Mini-Synth (Home Computing Weekly)Applications Creation Musical
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Here's the third part of Clive Gifford's series on Amstrad CPC464 noise capabilities

Now that the envelope commands have been covered, there is one final area I would like to mention and that is your Amstrad's ability to generate white noise.

White noise is the basis of ail the explosions, gunshots and drumbeats you hear on your Amstrad. White noise allows a whole new range of sounds to be created, sounds which don't have a musical note for their basis.

How do you obtain the noise channel? Firstly, you must switch off the pitch parameter of the sound statement, then by adding a number between 1 and 15 as the seventh number on your SOUND statement, you choose one of the different types of white noise available.

Putting a number of the different noises in a loop to be played one after another creates an interesting effect. If you play them in reverse order (from 15 to 1) with a duration of a half or a third of a second, you get quite a good imitation of the sea breaking on the shore.

The noise channel can be used on its own, as suggested above, but it can be and often is more effective when used in conjunction with one of the sound envelopes. Below are two different effects found when white noise is shaped by an envelope.

10 ENV 1,100,4,8
20 ENT 1,20,-15,40
30 SOUND 1,0,800.1,1,1,12

10 ENV 1,20,4,2
20 SOUND 1,200,100,1,1,0,5
30 GOTO 20

The mini-synthesiser demonstrates a number of the features we have discussed over the three articles. The top row of keys, excluding the ESC key, all play a different note. The KEY DEF commands in line 290 allow the keys on the right of the top row (DEL, CLR etc) to be used. On pressing the ESC key twice, the computer resets these keys to their original values.

The 14 keys play the basic notes of the middle and the upper first octave. The data in line 280 corresponds to the Amstrad manual's music octaves and this information is stored in the array M(X). You must select the sound you require from the choice of Piano, Peeow (rather like synthesised drums), Organ (the basic, unaltered sound of the Amstrad's sound generator) and Space. Use ‘Q' , 'W' , 'E' and ‘R' to select your sound and then play away!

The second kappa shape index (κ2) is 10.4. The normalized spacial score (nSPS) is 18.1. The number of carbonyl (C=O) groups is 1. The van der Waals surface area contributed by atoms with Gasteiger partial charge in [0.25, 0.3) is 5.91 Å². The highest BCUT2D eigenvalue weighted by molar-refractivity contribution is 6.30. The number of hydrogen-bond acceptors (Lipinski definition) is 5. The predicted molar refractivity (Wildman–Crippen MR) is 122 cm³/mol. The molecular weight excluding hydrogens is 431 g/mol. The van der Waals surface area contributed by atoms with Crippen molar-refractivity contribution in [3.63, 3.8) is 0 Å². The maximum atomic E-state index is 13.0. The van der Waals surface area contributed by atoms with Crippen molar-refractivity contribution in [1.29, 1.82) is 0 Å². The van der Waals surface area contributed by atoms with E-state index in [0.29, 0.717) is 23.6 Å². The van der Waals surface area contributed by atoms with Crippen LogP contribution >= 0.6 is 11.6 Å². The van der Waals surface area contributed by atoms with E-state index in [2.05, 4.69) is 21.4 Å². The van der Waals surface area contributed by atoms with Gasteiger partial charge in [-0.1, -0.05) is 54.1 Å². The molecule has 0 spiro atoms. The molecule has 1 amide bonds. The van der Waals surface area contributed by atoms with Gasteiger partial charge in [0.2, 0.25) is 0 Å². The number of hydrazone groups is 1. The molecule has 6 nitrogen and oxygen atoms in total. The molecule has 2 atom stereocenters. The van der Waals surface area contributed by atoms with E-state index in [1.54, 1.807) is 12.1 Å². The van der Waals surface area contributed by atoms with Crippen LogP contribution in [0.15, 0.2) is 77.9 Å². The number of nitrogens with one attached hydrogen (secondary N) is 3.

As a sound key is pressed, a tone and/or volume envelope is selected. From looking at lines 100 to 130 and lines 300 to 340, you can see which envelope causes which effect and naturally, these envelopes can be taken from the program and used in your own programs.

Lines 150 to 170 play the note which lasts for just under one-third of a second. I first tried to keep the duration far shorter, to maintain more control over the sounds and the speed they are played, but I soon found that the quality of the envelopes deteriorated when adjusted to smaller durations. The end result is a compromise which produces some reasonable effects.

The rest of the program is concerned with collecting your input and with providing the screen display.

Home Computing Weekly #108

★ PUBLISHER: Home Computing Weekly
★ YEAR: 1985
★ AUTHOR: Clive Gifford


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L'Amstrad CPC est une machine 8 bits à base d'un Z80 à 4MHz. Le premier de la gamme fut le CPC 464 en 1984, équipé d'un lecteur de cassettes intégré il se plaçait en concurrent  du Commodore C64 beaucoup plus compliqué à utiliser et plus cher. Ce fut un réel succès et sorti cette même années le CPC 664 équipé d'un lecteur de disquettes trois pouces intégré. Sa vie fut de courte durée puisqu'en 1985 il fut remplacé par le CPC 6128 qui était plus compact, plus soigné et surtout qui avait 128Ko de RAM au lieu de 64Ko.